you rock. :-)
you rock. :-)
Rich, I’m sorry
that my blogging system doesn’t support comments, but the sad fact is that I
probably wouldn’t check my comments anyways. :-(
Anyways, as hausi has pointed out, your aRts 1.1 suggestion doesn’t help if
you’re trying to avoid glib, because it turns out you’re more or less linking
it in statically. You can see the glib copy yourself in the gslglib* files on
I have even gone and made sure that the files listed were from
I think the conclusion I’m trying to point out is that if you make a
multimedia system with any kind of C bindings or C core, you will end up doing
one of three things:
Of course, we could create or use a framework that is pure C++, such as NMM, but that seems to me to be a
step to make KDE incompatible simply out of spite, which I don’t think would
be good for the users of KDE.
One of the things that was supposed to be discussed at aKademy was what we would be using as a multimedia framework for KDE 4.0
You can find a talk by Scott Wheeler (from kdemultimedia, notably JuK) and Christian Schaller (of gstreamer) on the KDE aKademy presentation archive, which is regarding gstreamer and the role it can play in KDE 4.0
The presentation is a good introduction, and showcases a lot of the current gstreamer integration into KDE. JuK was AFAIK the first KDE music player to output to gstreamer, using Tim Jansen’s nice KDE gstreamer bindings (in the kdenonbeta CVS module). Unfortunately, the bindings only support gstreamer 0.6, while gstreamer 0.8 is already out.
So, now amaroK outshines every other KDE music player out there when it comes to gstreamer support. Not only do they support gstreamer 0.8, but you can even use KIO with amaroK while playing to a gstreamer backend. In fact, amaroK 1.1 Beta 1 doesn’t even support aRts, pending the update of their aRts engine.
The hard work of the amaroK devs has proven that it’s possible to integrate gstreamer output with KDE, which is especially nice since from what I understand, gstreamer is looking to be the front runner to be KDE’s multimedia framework for 4.0.
Everytime the subject of gstreamer and KDE 4.0 comes up, I always hear objections that are IMO unfounded. Let me try to dispel some of those:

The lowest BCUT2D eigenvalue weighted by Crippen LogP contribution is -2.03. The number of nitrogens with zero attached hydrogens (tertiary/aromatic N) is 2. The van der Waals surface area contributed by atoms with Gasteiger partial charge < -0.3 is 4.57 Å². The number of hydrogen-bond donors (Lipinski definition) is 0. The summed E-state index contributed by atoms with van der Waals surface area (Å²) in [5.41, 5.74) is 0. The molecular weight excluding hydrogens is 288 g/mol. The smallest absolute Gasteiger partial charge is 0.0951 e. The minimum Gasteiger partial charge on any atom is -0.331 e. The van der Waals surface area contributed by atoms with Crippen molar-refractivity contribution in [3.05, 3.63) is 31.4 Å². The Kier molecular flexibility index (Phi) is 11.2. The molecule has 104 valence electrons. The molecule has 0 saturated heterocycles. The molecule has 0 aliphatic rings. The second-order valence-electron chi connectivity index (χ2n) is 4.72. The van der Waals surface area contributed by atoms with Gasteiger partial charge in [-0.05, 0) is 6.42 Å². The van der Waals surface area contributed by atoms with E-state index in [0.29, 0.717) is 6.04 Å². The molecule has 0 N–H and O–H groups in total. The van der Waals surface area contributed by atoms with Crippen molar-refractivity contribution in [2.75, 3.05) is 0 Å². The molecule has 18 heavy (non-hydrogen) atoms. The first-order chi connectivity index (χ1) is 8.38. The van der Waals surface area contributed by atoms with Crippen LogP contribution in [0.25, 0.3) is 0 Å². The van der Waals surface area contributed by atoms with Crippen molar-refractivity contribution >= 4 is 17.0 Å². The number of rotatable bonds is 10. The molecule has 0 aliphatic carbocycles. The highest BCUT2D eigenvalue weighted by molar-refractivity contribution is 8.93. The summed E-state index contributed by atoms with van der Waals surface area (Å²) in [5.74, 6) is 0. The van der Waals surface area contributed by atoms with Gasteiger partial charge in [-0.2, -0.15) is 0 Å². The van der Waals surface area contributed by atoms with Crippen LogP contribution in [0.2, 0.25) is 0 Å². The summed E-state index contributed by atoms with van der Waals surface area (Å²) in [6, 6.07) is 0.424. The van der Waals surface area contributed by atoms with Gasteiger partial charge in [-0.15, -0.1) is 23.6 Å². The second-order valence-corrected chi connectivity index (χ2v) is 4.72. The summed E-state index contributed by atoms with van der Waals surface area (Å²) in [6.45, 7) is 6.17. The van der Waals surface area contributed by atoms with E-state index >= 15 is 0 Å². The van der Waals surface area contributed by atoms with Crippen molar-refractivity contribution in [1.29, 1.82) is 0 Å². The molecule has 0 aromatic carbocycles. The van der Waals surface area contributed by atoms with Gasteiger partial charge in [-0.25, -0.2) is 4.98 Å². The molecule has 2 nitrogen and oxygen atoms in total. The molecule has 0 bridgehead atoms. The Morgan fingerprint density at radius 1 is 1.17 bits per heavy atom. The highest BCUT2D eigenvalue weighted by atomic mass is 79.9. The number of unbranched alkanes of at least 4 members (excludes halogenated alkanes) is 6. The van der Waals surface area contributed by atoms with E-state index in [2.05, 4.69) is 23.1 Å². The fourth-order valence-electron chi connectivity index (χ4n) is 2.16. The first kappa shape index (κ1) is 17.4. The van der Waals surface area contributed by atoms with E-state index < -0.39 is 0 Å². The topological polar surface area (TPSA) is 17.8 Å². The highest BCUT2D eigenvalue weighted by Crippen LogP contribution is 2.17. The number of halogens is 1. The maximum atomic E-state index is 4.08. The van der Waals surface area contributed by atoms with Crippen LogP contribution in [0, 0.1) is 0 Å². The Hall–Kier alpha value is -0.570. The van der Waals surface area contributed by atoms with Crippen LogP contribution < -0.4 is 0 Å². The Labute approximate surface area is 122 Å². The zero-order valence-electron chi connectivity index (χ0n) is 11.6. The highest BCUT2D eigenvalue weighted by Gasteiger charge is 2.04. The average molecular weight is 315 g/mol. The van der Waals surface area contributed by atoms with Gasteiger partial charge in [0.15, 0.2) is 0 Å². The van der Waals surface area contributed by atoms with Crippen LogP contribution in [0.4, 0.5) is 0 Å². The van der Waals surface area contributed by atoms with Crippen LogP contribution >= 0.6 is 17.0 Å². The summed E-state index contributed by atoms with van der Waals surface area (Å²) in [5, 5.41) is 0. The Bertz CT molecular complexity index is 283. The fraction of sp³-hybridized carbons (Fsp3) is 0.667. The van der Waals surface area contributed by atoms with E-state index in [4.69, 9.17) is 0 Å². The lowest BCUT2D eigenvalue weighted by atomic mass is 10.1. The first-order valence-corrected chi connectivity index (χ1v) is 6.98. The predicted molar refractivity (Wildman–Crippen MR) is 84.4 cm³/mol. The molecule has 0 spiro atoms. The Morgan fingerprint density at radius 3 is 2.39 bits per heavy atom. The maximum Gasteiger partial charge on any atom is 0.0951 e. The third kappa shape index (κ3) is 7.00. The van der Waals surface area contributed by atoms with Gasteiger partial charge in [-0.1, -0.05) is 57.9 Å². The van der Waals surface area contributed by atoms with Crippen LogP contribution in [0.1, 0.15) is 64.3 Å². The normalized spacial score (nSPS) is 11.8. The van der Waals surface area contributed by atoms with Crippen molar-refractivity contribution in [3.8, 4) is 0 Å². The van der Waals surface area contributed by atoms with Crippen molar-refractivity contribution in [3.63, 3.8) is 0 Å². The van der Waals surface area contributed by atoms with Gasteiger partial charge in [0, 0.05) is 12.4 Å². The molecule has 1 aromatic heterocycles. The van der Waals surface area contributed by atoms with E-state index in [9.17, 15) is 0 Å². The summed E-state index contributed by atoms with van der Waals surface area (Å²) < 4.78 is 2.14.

gstreamer can’t maintain binary compatibility!
This is simply not true. gstreamer could IMO easily maintain binary compatibility. First of all, it is a C library, which means that they don’t have to worry about the ABI changing every other gcc revision. I’ll admit that it makes it very annoying to code gstreamer software at this point, which is why I’m hoping the KDE bindings get updated soon. ;-). Other C-based platforms have maintained binary compatibility for years, most notably the various UNIX-like kernels out there, including Linux. There’s no technical reason why gstreamer wouldn’t be able to, and the developers themselves seem intent on meeting that requirement.
gstreamer can’t play over a network so it’s useless!
Well there’s nothing stopping gstreamer from being able to do so. It is, after all, simply another gstreamer plugin. I wasn’t even aware that aRts could do this until I saw this point become mentioned, so it doesn’t strike me as the most famous sound server feature.
gstreamer is a part of GNOME, we don’t need GNOME taking over KDE!
Actually, gstreamer only requires glib and libxml. And KDE has used glib for awhile now through, ironically enough, aRts. So that boat’s already left the station. Mind you, using the native gstreamer API IMO is like using shards of glass to wash your face, what with all the macros and underscores and all. But that’s why KDE applications will have a nice wrapper.
I hope that’s a decent overview of the possibilities with KDE + gstreamer, even though it only covers music playing, even though gstreamer is capable of so much more.